I know that Japanese are caught between their own old culture and modern technology. That is but natural. No one culture is great. Neither the English, American, Hindu or Islam cultures. Everything is a process of evolution. Way back 50 years ago, I saw Akira Kurosawa's Rasho Man - I was so impressed that I saw it four days in succession. 26 years later I became an actor, and have been one for the last 24 years. That was a landmark film and Toshiro Mifune is still in my memory.
"Linked LL-Letter Archive" [Top of page]
As you may have noticed at the end of LL-321,
there was a link to a site KCM put up that includes some of the back
of the LL-Letters:
I took another look today and noticed that KCM has put links on many of the place names and terminology, so you can read something about Kashiwa, for example, and click on "Kashiwa" to get information on that city. Or click on the Joban Line to see where that train line is. It's a great idea, and enables you to get quick information on things as you read. The only thing to be careful of is the ever-present danger of getting sidetracked! I clicked on "Kobe earthquake" in the first paragraph of LL-160, and ended up spending the next 45 minutes looking at a fascinating site that details that event and the damage done to buildings, etc.
All these years... I've been using expensive
time to use the Internet, and only now am finally getting used to
using the Internet for freely getting information - one year after
"Report From the Baltics" [Top of page]
Date: Thu, 31 Jul 2003
From: ELL [Estonia / Latvia / Estonia]
After reading in LL-320 that you currently have about 1,500 people subscribed to your mailing list, I'm pretty sure that receiving a letter from one of the 1,500 who hasn't found the time to contribute in years will hardly ring a bell. :) Nevertheless, I thought that, as I have to write you anyway to notify you of a change in my e-mail address, I will add in some extra information about what has been going on in these parts of the world.
Personally I have finally managed to graduate with a BS degree in Economics and Business this spring... I say finally because I studied for one year at Tartu University in Estonia, and then changed to a hip business school in Riga, Latvia (without the possibility of utilizing credits already received). I also had to postpone writing my thesis by a year, so all together I sort of ended up loosing two years in the process.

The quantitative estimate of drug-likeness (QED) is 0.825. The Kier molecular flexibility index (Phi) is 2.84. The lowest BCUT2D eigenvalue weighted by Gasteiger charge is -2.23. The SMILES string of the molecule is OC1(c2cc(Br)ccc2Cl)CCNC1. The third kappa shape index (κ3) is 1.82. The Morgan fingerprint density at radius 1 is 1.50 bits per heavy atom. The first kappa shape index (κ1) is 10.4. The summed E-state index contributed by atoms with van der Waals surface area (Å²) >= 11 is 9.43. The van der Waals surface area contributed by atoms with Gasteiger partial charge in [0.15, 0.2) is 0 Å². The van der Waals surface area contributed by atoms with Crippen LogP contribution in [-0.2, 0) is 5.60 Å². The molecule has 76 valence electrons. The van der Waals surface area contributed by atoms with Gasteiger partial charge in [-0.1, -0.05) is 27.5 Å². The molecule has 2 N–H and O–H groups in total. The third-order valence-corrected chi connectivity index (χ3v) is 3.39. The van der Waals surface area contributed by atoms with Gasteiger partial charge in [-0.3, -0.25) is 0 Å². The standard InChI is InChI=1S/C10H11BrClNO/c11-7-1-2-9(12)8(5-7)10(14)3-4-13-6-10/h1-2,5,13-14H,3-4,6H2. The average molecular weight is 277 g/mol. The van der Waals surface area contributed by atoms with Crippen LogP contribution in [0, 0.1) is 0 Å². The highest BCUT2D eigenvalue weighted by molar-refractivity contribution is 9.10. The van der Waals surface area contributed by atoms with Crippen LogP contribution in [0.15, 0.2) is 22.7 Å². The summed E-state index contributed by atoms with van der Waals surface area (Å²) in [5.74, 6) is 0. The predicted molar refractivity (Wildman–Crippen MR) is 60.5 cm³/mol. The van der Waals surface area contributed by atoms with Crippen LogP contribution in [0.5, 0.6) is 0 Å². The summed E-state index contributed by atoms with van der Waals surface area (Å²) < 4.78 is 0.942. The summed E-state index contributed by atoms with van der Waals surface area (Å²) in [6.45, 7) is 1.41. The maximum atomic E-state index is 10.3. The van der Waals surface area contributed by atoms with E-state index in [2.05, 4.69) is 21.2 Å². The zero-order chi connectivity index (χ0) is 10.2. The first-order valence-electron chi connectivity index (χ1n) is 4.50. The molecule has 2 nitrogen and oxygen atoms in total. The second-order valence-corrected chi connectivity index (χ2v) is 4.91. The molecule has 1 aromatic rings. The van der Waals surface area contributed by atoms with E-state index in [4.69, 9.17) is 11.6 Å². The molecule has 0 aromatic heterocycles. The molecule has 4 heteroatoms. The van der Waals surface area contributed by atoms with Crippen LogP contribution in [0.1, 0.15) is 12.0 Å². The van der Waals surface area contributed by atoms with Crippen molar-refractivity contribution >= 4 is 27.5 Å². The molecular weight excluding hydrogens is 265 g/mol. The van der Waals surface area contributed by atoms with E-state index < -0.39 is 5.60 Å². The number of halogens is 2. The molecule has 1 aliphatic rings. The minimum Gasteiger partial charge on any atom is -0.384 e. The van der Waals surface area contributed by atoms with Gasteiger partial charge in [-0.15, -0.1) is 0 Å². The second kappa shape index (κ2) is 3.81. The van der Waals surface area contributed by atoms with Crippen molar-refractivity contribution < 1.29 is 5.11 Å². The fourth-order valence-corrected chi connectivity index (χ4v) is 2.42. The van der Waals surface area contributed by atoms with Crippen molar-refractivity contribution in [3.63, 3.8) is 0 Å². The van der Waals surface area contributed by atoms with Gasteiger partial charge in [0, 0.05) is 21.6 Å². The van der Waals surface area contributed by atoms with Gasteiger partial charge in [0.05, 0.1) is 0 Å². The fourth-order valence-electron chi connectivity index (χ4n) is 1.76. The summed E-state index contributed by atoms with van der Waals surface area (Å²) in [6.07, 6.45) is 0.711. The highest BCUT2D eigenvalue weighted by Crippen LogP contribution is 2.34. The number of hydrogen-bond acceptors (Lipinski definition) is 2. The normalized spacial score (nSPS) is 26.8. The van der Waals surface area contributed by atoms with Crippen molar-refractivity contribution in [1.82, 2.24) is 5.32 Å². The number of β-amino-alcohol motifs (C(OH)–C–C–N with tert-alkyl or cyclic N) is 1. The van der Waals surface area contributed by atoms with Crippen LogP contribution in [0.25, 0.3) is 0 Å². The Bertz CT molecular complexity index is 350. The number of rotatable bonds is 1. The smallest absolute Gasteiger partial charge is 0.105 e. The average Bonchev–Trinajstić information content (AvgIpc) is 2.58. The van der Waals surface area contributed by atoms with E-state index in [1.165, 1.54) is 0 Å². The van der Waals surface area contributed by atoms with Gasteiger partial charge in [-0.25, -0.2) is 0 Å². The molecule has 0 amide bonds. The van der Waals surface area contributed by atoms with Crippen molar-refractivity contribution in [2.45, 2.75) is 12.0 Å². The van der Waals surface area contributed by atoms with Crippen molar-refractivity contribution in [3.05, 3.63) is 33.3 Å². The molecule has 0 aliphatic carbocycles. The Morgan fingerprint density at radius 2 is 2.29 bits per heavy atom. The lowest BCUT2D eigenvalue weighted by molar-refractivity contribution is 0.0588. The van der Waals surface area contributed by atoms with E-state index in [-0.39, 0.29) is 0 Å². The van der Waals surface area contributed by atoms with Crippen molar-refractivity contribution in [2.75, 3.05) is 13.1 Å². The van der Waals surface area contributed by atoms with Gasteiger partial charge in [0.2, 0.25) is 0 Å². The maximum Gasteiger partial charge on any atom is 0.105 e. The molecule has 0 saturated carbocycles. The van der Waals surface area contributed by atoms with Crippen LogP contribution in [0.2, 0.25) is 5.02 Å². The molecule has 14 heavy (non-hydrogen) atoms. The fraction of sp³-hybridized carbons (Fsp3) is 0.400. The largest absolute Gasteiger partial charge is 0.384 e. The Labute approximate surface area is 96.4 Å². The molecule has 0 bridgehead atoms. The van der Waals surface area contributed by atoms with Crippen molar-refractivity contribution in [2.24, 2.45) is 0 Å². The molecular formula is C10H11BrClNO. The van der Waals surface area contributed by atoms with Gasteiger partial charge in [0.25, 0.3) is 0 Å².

With the study part of life over (for now at least), it was time to start my professional career. Actually I started working already at the beginning of 2002 when I was in-between the actual courses and the thesis writing process. I was fortunate enough to have two internships in one quite nice recruiting and HR consulting company, so they offered me a permanent job there once I was able to take on a full time position. My position was one of a junior consultant in the area of building salary systems and conducting salary surveys. The consulting market being rather slow though, and with HR consultancy being held in even lesser regard, the assignments were scarce and the tasks I had to do instead made me hate it quite soon, so I quit by the end of August last year.
For a month or even a little longer I felt I didn't even want to look for another job, then the time came to start writing the bachelor thesis (which I did occasionally), and soon enough I also started applying for vacancies that seemed reasonably interesting. I actually used to think that the stories of the difficulty of finding a job in Estonia were greatly exaggerated, but now I think there is some truth to them. I ended up rather intensely looking for one for more than six months. Managed to get my thesis done and over with in the meantime, graduate, and now finally I'm working for one of the leading supermarket chains in Tallinn as Space Manager, which is a position responsible for drawing up shelf plans regarding if a product will fit on the shelf at all, or how much of it should be displayed in order for it to end up in an optimal position. Kind of a boring thing actually, especially as space managers have no authority at all at the place I work.